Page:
This proclamation by Captain James T. Kirk of the USS Enterprise became permanently imprinted in my consciousness during a recent Star Trek television marathon. And so I determined this mantra must hold some divine meaning for me and my work as a facilitator, teacher, and learner.
When did you last approach a professional development opportunity with a willingness to boldly go where you had not gone before? Or let’s dial it down a notch to the personal level: when did you last try something other than “your usual” at your favorite restaurant, walk or drive a different route to work, hit seek on the car radio tuner and listened to whatever station it found first?
We tend to be creatures of habit, regularly revisiting places we have been. The end result? As author Margaret Wheatley has noted: “Gradually we become more certain, but less informed, and far less thoughtful.” In times when uncertainty seems ever-present and innovation ever more desirable, none of us can afford being less informed and less thoughtful.
In a meeting I facilitated last fall, I observed an individual invited by the conversations to dance with uncertainty. He respectfully declined. His brow furrowed, his eyes narrowed, his facial muscles became taut, his arms crossed, his posture slumped, and his focus moved everywhere but the topic being discussed. He shut down before he allowed himself the chance to get turned on by learning. I can identify moments when I have been this person. Can you?
Why do we do this to ourselves? Wheatley again offers possible insight:
“The only way to see more of the complexity (present in the world today) is to ask many others for their perspectives and experiences. Yet if we open ourselves to their differing perceptions we will find ourselves inhabiting the uncomfortable space of not knowing.
“It is very difficult to give up certainty—these positions, beliefs, explanations define us and lie at the core of our personal identity…. “By holding on, we destroy what we hope to preserve; by letting go, we feel secure in accepting what is.”
Perhaps we need a Star Trek villain like the infamous Q, who mercilessly transported the Enterprise and its crew to new places, leaving them to manage a previously unimagined circumstance.Or we might be best served by upgrading our own internal software that shapes our learning beliefs and behaviors. Try this personal manifesto on for size:
Learning, while often done in community with others, begins with me. If I am unwilling to interrupt my assumptions, closed to the value in the opinions of individuals with whom I disagree, or unlikely to engage in new experiences, I cannot learn and should not pretend otherwise.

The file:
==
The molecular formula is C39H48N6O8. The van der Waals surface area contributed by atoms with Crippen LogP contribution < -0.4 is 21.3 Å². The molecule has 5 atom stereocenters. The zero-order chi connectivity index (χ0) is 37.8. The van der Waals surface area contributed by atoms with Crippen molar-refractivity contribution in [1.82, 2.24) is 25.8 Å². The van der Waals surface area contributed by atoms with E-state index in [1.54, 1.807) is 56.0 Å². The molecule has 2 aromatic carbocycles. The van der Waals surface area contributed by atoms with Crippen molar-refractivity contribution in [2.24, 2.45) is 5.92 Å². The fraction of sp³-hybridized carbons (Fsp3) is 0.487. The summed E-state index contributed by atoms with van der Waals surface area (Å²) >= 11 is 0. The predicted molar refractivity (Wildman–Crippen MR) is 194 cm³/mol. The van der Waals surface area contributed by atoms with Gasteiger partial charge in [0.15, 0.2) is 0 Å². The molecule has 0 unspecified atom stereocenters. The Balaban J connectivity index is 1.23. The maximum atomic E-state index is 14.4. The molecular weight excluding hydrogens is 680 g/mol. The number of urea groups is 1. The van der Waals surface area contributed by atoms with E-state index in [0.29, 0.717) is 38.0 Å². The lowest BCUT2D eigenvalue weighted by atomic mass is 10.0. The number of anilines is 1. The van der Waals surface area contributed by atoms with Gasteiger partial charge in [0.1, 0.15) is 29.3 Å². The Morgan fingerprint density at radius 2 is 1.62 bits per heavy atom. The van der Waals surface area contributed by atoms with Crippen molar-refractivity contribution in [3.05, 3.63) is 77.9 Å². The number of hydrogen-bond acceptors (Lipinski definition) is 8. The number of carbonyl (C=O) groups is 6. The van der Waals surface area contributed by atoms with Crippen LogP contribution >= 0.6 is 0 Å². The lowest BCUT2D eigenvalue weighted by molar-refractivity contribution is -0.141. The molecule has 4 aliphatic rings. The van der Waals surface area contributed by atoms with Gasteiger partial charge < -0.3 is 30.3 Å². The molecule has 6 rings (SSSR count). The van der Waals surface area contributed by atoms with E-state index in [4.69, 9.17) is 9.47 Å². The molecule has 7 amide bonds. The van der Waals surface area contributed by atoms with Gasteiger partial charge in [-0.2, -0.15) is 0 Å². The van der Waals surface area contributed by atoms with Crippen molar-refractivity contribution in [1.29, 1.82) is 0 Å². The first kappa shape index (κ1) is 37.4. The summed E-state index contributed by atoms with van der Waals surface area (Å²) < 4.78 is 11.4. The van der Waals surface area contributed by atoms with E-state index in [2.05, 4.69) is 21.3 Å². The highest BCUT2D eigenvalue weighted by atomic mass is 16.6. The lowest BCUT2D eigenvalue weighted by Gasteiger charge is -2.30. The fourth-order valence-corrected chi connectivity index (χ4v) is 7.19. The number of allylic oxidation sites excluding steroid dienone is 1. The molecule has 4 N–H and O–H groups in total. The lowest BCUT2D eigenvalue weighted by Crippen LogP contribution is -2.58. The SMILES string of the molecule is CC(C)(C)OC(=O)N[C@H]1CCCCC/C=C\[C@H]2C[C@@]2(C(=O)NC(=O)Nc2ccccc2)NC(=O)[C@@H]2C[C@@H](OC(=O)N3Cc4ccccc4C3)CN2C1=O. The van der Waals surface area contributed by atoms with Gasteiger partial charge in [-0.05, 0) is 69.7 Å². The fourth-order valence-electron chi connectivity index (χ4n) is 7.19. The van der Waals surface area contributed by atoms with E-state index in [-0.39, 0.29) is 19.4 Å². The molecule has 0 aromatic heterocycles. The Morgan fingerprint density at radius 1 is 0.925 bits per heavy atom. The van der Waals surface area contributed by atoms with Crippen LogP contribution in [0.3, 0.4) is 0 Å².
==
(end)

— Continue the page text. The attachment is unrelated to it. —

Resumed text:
And while I seek out learning environments and experiences compatible with my learning style, I must assume responsibility for my learning no matter what the situation, who the presenter, or when the program occurs. This may require discarding what I expected or hoped to learn and instead seeking the learning available to me at that moment, in that setting, with that content.
Because everyday moments offer important learning, I will reflect daily, considering the following questions: What happened today? What observations can I make about what happened? What transferable learning is available in those observations?
We often speak of uncertainty or new experiences as “risky or requiring courage.” While this may be true, I wonder how this description helps the cause. Maybe we just need to let uncertainty and differences be what they are … an integral part of our daily lives and critical to our growth and development. Perhaps in this characterization we can find the security we so frequently seek.
As Wheatley observes: “When we are willing to be disturbed by newness rather than clinging to our certainty, when we are willing to truly listen to someone who sees the world differently, then wonderful things happen. We learn that we don’t have to agree with each other in order to explore together. There is no need to be joined together at the head, as long as we are joined together at the heart.”
Maybe then, just maybe, we will be able to boldly go where we have not gone before.